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3-4 Weeks
Songs & Instrumentals From Death Bottom Slide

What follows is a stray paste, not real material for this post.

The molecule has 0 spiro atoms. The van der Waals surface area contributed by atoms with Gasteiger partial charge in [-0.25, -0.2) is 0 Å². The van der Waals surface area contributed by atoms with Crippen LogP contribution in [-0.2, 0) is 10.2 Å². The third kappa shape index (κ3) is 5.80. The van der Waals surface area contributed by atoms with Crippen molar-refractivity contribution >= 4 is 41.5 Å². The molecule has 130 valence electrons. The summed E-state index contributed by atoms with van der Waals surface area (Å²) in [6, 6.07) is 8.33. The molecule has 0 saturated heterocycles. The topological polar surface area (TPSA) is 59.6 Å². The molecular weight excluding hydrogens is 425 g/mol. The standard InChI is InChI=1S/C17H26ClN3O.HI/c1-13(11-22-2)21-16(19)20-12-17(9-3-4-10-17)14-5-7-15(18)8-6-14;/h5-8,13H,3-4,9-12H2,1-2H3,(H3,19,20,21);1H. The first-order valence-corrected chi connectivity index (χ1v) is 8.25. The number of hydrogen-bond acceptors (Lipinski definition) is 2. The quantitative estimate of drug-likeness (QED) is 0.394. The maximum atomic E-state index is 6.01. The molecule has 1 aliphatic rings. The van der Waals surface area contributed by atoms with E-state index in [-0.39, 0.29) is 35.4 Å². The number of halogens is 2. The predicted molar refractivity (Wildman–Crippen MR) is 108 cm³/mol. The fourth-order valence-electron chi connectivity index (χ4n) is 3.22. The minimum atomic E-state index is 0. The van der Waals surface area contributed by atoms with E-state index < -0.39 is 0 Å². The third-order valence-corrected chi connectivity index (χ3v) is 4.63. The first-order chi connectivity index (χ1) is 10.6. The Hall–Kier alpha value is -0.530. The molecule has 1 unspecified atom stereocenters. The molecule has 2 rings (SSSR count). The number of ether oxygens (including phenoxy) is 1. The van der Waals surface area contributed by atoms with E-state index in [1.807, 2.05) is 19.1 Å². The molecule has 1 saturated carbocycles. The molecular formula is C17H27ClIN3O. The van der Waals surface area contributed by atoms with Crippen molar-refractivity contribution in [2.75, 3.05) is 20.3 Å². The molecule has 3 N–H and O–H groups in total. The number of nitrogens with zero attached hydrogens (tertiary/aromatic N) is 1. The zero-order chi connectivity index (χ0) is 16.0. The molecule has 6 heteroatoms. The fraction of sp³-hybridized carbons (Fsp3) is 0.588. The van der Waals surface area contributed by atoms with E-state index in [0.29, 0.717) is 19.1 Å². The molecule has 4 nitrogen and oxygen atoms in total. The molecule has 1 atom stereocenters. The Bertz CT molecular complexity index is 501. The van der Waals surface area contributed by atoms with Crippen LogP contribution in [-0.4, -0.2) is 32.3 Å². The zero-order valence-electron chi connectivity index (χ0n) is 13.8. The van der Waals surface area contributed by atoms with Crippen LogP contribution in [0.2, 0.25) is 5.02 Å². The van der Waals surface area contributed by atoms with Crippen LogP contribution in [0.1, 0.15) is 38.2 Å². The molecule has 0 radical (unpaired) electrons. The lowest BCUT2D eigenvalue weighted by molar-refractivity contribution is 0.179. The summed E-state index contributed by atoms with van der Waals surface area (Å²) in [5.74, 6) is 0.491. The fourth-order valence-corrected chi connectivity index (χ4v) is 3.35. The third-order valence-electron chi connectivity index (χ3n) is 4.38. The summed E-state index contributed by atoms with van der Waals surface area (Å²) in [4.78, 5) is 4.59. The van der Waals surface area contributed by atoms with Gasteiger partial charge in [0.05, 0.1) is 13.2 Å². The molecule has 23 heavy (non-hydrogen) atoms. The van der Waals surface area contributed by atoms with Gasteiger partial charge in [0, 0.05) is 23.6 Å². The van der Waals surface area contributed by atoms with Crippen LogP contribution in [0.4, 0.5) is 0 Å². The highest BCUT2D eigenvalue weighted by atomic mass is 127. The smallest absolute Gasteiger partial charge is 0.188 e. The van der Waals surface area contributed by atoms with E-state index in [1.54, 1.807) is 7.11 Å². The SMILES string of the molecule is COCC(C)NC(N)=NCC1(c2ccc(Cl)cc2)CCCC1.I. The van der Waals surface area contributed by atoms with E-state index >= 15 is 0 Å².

"After 2 1/2 years of a seemingly endless stream of releases, Robert Horton shows no signs of slowing down. The inevitable question of 'What next?' may crop up from time to time, but with the launch of Microblind Harvestmen's debut album, Songs & Instrumentals From Death Bottom Slide, Horton punches back with resounding fury. Joining up with long-time collaborator and fiddler-extraordinaire, Hal Huges, this duo is plowing through fresh, new ground on their way to a mud-soaked heaven. Songs & Instrumentals From Death Bottom Slide has been in the works for over 20 years now, with the first remnants begun as far back as 1983. This is music that is lost in time, however, spanning countless eras and cultures, and melting them all together into a giant, boiling mess. As with most things Robert Horton does, his hand is the guiding force that keeps the album flowing. But Hughes' contributions are just as vital: stunning fiddle work that is a perfect slice of Americana along with drops of mandolin and banjo to light the leaf-covered path. Horton and Hughes mix a range of originals with a number of traditional tunes turned completely on their heads. 'Hellblazer' may have its root in the Old West, but Microblind's version is a spastic exorcism of wailing horns and screeching violins, flowing like a river of sound underneath the duo's parched vocals. This raucous romp through burning crops and the backwoods blows up into the harmonica-tinged, banjo tune 'Innermost Friend.' It sounds like an unearthed document from 75 years ago, left to rot in a bourbon cellar in Tennessee. Music like this doesn't just appear, it takes time to properly age. Microblind Harvestmen are the rare creature, like those only found in a few places in nature, that manages to avoid simple classification. This is drone. This is raga. This is folk. This is free-jazz. This is pure, covered-in-dirt, dancing-in-the-rain psychedelia. ...Death Bottom Slide is a riveting world, finally unleashed after years in the barren wilderness."